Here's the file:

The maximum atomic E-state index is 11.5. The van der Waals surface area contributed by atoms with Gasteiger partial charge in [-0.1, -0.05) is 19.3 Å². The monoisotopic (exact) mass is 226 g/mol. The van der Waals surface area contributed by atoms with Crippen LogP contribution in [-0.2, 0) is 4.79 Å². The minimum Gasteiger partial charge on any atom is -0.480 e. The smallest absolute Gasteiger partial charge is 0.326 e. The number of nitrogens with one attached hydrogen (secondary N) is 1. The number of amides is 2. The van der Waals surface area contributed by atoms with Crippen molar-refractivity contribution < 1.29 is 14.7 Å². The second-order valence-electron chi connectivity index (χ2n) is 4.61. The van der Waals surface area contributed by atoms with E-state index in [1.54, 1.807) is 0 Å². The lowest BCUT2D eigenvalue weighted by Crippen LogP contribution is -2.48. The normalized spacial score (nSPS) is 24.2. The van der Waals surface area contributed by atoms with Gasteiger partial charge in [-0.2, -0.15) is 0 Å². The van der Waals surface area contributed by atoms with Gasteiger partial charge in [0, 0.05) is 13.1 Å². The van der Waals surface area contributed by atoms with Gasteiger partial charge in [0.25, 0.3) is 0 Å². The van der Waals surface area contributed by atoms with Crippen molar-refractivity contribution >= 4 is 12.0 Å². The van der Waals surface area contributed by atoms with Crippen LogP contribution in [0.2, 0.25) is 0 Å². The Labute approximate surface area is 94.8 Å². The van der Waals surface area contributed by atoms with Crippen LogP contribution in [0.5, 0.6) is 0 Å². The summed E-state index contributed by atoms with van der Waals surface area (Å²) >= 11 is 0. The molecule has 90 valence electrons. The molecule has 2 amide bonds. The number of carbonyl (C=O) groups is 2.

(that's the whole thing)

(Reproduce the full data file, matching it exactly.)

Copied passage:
The maximum atomic E-state index is 11.5. The van der Waals surface area contributed by atoms with Gasteiger partial charge in [-0.1, -0.05) is 19.3 Å². The monoisotopic (exact) mass is 226 g/mol. The van der Waals surface area contributed by atoms with Crippen LogP contribution in [-0.2, 0) is 4.79 Å². The minimum Gasteiger partial charge on any atom is -0.480 e. The smallest absolute Gasteiger partial charge is 0.326 e. The number of nitrogens with one attached hydrogen (secondary N) is 1. The number of amides is 2. The van der Waals surface area contributed by atoms with Crippen molar-refractivity contribution < 1.29 is 14.7 Å². The second-order valence-electron chi connectivity index (χ2n) is 4.61. The van der Waals surface area contributed by atoms with E-state index in [1.54, 1.807) is 0 Å². The lowest BCUT2D eigenvalue weighted by Crippen LogP contribution is -2.48. The normalized spacial score (nSPS) is 24.2. The van der Waals surface area contributed by atoms with Gasteiger partial charge in [-0.2, -0.15) is 0 Å². The van der Waals surface area contributed by atoms with Gasteiger partial charge in [0, 0.05) is 13.1 Å². The van der Waals surface area contributed by atoms with Gasteiger partial charge in [0.25, 0.3) is 0 Å². The van der Waals surface area contributed by atoms with Crippen molar-refractivity contribution >= 4 is 12.0 Å². The van der Waals surface area contributed by atoms with Crippen LogP contribution in [0.2, 0.25) is 0 Å². The Labute approximate surface area is 94.8 Å². The van der Waals surface area contributed by atoms with Crippen LogP contribution in [0.5, 0.6) is 0 Å². The summed E-state index contributed by atoms with van der Waals surface area (Å²) >= 11 is 0. The molecule has 90 valence electrons. The molecule has 2 amide bonds. The number of carbonyl (C=O) groups is 2.